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Havre de Grace councilman speaks up for same sex marriage law

Of the 14 questions that will be on Harford County's general election ballot next month, one is especially personal for Havre de Grace Councilman Joe Smith.

Smith, who is openly gay, is one of many people who cannot marry their partners in Maryland, and he said he plans to use an upcoming council meeting to discuss his support for the measure that would allow same-sex marriage, as well as some other ballot questions.

The city council's next scheduled meetings are this Monday, Oct. 15, and Monday, Nov. 5, the day before Election Day.

"It should come as no surprise that I support a 'Yes' vote on Question 6," Smith said last week. "My partner and I are hoping to celebrate our 25th year together in 2013 by actually getting married in Maryland."

The statewide ballot question would "establish that Maryland's civil marriage laws allow gay and lesbian couples to obtain a civil marriage license, provided they are not otherwise prohibited from marrying; protects clergy from having to perform any particular marriage ceremony in violation of their religious beliefs; affirms that each religious faith has exclusive control over its own theological doctrine regarding who may marry within that faith; and provides that religious organizations and certain related entities are not required to provide goods, services or benefits to an individual related to the celebration or promotion of marriage in violation of their religious beliefs."

Smith, a Bulle Rock resident who just opened a downtown business that caters to the wedding market, said the legislation will have a direct effect on people like him and his partner.

"It affects us personally," he said. "Beyond wanting societal recognition of our commitment, there are legal and economic impacts related to property and taxes that affect us negatively. This legislation will correct that in many ways."

Smith said he sees many people in the area leaning toward supporting same-sex marriage.

"Does everyone agree on the marriage issue? There's probably more that agree than not," he said. "I think for the most part, there's a lot of support here."

Smith moved to Havre de Grace in 2006 and grew up in Bay City, Mich. Michigan does not allow same-sex marriage.

"I don't think anyone can blame me for making a statement as an elected official," he continued. "I know the council tries to stay away from partisan issues, but I don't really see this as a partisan issue. I see it as a political issue that affects me personally."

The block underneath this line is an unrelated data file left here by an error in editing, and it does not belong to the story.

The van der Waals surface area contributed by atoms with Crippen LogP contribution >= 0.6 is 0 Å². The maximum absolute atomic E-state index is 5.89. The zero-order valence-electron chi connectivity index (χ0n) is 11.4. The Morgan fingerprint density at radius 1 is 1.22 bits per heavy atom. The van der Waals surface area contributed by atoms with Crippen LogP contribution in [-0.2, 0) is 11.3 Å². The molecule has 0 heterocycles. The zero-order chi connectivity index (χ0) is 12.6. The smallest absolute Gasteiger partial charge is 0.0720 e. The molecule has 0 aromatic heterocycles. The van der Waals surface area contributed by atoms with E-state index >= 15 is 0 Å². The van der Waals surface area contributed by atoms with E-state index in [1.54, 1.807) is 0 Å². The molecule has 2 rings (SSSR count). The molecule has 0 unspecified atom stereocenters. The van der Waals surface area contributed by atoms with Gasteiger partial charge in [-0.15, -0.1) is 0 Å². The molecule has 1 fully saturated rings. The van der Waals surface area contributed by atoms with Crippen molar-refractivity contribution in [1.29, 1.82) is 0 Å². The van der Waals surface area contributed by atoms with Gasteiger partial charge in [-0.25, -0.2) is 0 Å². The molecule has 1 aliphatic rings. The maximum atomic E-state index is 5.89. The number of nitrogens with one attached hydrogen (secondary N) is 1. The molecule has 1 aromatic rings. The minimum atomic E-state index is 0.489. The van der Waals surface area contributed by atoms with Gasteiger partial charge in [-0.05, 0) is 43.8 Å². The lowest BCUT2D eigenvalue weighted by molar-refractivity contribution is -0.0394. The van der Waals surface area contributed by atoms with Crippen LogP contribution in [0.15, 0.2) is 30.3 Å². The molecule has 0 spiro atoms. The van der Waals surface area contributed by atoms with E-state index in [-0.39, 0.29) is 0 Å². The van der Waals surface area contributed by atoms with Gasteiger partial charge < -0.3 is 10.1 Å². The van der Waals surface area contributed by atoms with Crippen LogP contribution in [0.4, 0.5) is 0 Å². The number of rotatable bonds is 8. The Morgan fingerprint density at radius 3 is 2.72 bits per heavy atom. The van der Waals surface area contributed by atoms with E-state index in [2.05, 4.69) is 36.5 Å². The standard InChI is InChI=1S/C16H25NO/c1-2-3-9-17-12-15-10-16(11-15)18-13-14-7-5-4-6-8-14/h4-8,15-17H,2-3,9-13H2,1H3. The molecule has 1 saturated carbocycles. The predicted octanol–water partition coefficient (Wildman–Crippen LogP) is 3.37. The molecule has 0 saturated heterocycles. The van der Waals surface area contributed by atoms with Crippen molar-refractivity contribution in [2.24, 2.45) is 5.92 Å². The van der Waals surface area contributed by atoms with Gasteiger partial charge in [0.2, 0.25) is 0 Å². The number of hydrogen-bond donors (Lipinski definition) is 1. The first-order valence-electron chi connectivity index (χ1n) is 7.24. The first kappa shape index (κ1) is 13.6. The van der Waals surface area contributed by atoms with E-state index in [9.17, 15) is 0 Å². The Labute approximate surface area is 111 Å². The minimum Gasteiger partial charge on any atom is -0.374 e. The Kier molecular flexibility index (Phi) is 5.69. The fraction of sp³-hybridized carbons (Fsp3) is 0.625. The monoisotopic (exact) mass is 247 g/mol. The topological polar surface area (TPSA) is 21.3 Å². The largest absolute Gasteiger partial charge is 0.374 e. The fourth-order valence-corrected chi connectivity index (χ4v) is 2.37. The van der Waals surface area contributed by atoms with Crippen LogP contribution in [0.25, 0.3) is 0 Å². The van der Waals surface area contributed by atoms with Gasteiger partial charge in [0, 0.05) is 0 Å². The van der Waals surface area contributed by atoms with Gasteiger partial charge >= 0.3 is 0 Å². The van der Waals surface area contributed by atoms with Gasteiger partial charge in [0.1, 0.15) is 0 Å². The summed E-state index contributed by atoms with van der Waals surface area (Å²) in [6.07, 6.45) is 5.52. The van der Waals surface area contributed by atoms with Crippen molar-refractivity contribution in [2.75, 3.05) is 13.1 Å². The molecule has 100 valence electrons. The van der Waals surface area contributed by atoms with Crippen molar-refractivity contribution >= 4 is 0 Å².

Smith could be Harford's only openly gay elected official. But he said that fact has been a non-issue since he was elected this spring.

"My orientation, my relationship, wasn't really an issue in my recent campaign and I have heard from many of my colleagues that they wouldn't make it an issue," he said.

But he also knows he's not alone.

"Just in Havre de Grace, we know of probably a dozen or more same-sex couples that live here. Some of them have already gotten married outside of the state and others are looking forward to doing so," he said.

"It's not just us. There are many others," he noted.

Smith said the approval of same-sex marriage in other states shows people that it can be a positive step.

"A case can be made that it's a civil right but it's also an issue that is about love and commitment," he said. "Other states have had similar legislation pass and the world hasn't collapsed or things haven't gone horribly wrong in those jurisdictions."

"Opponents of Question 6 are basing their campaign on fear, not reality," he continued. "The definition of traditional marriage has changed over the years. Past definitions of 'traditional' marriage have treated women as property and, until just a few decades ago, prevented interracial marriages."

Smith said he is "definitely optimistic" about Marylanders being supportive of the bill.

"The polls show the numbers have changed in our favor," he said. "Maryland courts now recognize same-sex marriages performed out of state, as demonstrated by a divorce decree issued to a same-sex couple earlier this year."

"I think overall the tide has turned and the trend is looking overall in terms of acceptance," he said.

Copyright © 2014, The Baltimore Sun
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